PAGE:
X-Statix and X-Cellent comic books in a definitive issue-by-issue collecting guide and trade reading order for omnibus, hardcover, and trade paperback collections. Find every issue and appearance! Part of Crushing Krisis’s Crushing Comics. Last updated September 2022 with titles scheduled for release through February 2023.
Grant Morrison isn’t the only author who revolutionized X-Men comic books in 2001.
Like Watchmen, X-Statix is a comic dissecting the convention of superheroes. Except, instead of a dystopian 1984 we get a celebrity-as-reality obsessed modern day with absolutely no overarching plot. About the same amount of sex, though.
Fans revere Morrison’s New X-Men run for good reason. They completely changed the dynamics of mutant society and forever altered the X-Men by splintering Scott and Jean and bringing Emma from the sidelines of the line to the center.
However, New X-Men wasn’t the only ground-breaking run of X-Men comics that kicked off in 2001. The other had an unlikely birth in the pages of X-Force before graduating to its own title: X-Statix.
X-Statix had a humble beginning. It came on the heels of a Warren Ellis-led “Counter X” initiative across the three more-youthful titles of X-Force, Generation X, and X-Man. X-Man was cancelled outright, with its star shuffled into obscurity. Generation X saw its cast spread across several titles (including Emma and later Monet in Morrison’s run).
X-Force took a different approach, bringing in an unlikely indie stars Peter Milligan (2000AD, Shade The Changing Man) and Mike & Laura Allred (Madman) to reboot the title. (Milligan had been writing for Marvel on and off for half a decade by this point, but not to much acclaim.)
True to their indie and often counter-culture comics roots, Milligan and the Allreds completely altered X-Force in the span of a single issue – #116. They changed it from the proactive squad of Xavier’s dropouts to a group of disaffected mutant reality TV stars going on dangerous missions – with the draw of their show being that any of them could die at any moment.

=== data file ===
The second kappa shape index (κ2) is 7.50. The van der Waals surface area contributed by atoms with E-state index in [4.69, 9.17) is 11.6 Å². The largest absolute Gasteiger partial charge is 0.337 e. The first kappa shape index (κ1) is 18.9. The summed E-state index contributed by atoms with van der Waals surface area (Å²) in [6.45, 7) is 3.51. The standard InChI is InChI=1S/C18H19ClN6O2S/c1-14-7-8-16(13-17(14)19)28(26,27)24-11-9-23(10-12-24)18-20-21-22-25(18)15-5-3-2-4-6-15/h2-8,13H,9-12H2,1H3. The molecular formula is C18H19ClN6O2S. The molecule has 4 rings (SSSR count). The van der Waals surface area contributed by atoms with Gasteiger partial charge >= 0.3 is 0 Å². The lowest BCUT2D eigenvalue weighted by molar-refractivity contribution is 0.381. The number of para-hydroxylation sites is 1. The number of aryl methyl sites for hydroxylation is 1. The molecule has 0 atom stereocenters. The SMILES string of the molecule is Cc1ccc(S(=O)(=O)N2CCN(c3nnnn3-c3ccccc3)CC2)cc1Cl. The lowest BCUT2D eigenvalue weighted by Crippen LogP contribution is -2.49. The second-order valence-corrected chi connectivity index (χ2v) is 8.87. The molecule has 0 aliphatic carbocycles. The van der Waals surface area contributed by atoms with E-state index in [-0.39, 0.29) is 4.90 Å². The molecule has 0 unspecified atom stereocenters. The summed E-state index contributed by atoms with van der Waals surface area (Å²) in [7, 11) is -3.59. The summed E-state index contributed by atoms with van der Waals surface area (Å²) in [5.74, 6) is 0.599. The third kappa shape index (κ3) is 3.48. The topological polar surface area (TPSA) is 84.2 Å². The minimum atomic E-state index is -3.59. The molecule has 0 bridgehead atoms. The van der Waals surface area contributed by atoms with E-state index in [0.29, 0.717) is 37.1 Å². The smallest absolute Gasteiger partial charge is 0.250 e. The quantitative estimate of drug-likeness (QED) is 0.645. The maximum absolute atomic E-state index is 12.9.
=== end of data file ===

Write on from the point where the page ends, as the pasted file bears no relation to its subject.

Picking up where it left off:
While this sounds like a well-worn concept at this point, Survivor and Big Brother debuted in America less than a year prior to X-Force #116 (and it was another year until American Idol). The idea of a reality-TV ride-along was more rooted in shows like COPS and Real World that came before the early-00s explosion of reality shows.
It wasn’t only the (sometimes brutal) framing concept that make Milligan & The Allred’s run on X-Statix such a revolution. While their mutant cast came with all of the angst you’d expect, it was hardly ever tied into the wider mutant universe apart from Morrison’s concept of there being millions of mutants in the world. Brief appearances by Xavier and Logan were played largely as gags.
The book also broke ground in bringing sexuality and gender identity to the fore for its cast, as well as tackling substance abuse, body image, PTSD, self-harm, and mental health – and, Marvel’s long-established themes of racism and race relations. Each one is framed in terms of what it would mean to be a superhero struggling with that incredibly common human condition. Despite the wry, ironic humor of the series (and its iconic camera-thing, Doop), it could turn on a dime to serious personal topics and outright tragedy. The pop art style of the Allreds made the occasional weight of the subject matter even more surreal.
X-Statix is really weird. Do not think of it as an X-Men comic, or even a Marvel superhero comic. There are no “villains” to speak of, though the team certainly faces ongoing challenges. It is an indie comic about relationships that happens to use the concept of mutants as its framework. It has close to zero connection to X-Men continuity. Think of it like Reality Bites or Chasing Amy – or even Hunger Games – something that is incredibly self-aware and constantly comments on the real world culture surrounding the fiction.
Some of this material reads differently over two decades later. Today, comics in general and X-Men in specific are much more queer and more apt to discuss the trauma inherent in super-heroic life. However, for a Marvel mutant book in the year 2001, there was nothing anywhere close to X-Statix.
After its cancellation in 2004 it seemed that the last gasp of X-Statix would be its Dead Girl limited series in 2006. Jason Aaron later adopted Doop as a mascot in his Wolverine and The X-Men run in 2011, which introduced him to a new generation of fans and yielded an unlikely Doop mini-series in 2014!
Then, seemingly out of nowhere, Marvel announced a Giant-Size X-Statix issue alongside Jonathan Hickman’s launch of the Krakoan Age in 2019 … which made an amount of sense, since his status quo meant any mutant could return to the title. After over two years of constant teases by Marvel, Milligan, and the Allreds, their sequel The X-Cellent debuted in February 2022.